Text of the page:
Seaweed excites this marine scientist – even though it nearly killed her

On a summer’s morning in 2019, in the small New South Wales farming community of Bolong, on the Shoalhaven River, Dr Pia Winberg walked into the processing plant from which she was building her budding seaweed business.

Winberg had overnight left a tank of liquid to filter. It contained an extract of a native species of Aussie seaweed — with the sci-fi-esque name of “Species 84.”

She was emptying a vat of the concentrated gel, with her hair tied back, a cap on, and eye protection in place just like any other day at the plant. It’s there her memory stops.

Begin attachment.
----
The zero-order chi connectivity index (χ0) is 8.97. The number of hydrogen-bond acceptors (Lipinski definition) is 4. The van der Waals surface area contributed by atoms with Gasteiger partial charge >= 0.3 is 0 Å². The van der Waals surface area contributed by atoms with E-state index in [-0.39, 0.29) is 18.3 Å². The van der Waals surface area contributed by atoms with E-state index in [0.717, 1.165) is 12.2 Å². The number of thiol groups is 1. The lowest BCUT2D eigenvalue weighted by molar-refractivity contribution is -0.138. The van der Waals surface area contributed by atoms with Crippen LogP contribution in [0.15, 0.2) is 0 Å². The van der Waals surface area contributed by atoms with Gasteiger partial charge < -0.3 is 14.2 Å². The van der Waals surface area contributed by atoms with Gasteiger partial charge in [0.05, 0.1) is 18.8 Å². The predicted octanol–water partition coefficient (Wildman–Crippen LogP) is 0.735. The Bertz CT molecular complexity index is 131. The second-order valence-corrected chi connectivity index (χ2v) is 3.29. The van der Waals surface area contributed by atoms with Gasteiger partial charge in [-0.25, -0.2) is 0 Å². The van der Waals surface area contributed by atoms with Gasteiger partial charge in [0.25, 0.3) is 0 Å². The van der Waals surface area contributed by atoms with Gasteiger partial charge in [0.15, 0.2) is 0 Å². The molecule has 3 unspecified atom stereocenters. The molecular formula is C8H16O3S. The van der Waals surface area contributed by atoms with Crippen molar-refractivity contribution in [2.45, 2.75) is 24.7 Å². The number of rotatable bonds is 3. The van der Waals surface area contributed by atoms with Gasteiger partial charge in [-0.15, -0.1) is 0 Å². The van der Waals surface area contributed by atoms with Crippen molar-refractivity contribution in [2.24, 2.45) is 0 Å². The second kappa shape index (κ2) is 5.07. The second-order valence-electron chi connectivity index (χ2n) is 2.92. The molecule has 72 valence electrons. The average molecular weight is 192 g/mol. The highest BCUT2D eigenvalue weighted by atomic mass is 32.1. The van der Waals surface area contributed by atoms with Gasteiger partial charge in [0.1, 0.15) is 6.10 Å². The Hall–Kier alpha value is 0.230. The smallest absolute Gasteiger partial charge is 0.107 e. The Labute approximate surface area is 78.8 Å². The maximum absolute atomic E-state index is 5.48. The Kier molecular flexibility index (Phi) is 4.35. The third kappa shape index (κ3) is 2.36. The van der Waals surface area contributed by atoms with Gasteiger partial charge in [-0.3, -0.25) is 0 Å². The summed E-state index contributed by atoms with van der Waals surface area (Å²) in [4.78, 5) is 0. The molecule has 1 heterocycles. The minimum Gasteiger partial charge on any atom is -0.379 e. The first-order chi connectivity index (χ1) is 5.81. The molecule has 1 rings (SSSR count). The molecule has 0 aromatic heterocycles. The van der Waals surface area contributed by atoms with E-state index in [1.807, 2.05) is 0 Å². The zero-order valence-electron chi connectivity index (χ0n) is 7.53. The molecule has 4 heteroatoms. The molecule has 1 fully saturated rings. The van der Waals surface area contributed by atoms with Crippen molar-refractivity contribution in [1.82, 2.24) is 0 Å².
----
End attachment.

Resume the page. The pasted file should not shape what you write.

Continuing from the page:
The next thing Winberg remembers is crouching down on the floor with her long brown hair stuck fast somewhere above her.

“All I felt was a frustration,” Winberg says. “A bit like when your hairbrush is tangled, you don’t know whether to turn it left or right to untangle. Then I just sort of sighed and looked down at my hands and thought, ‘why are they red?’”

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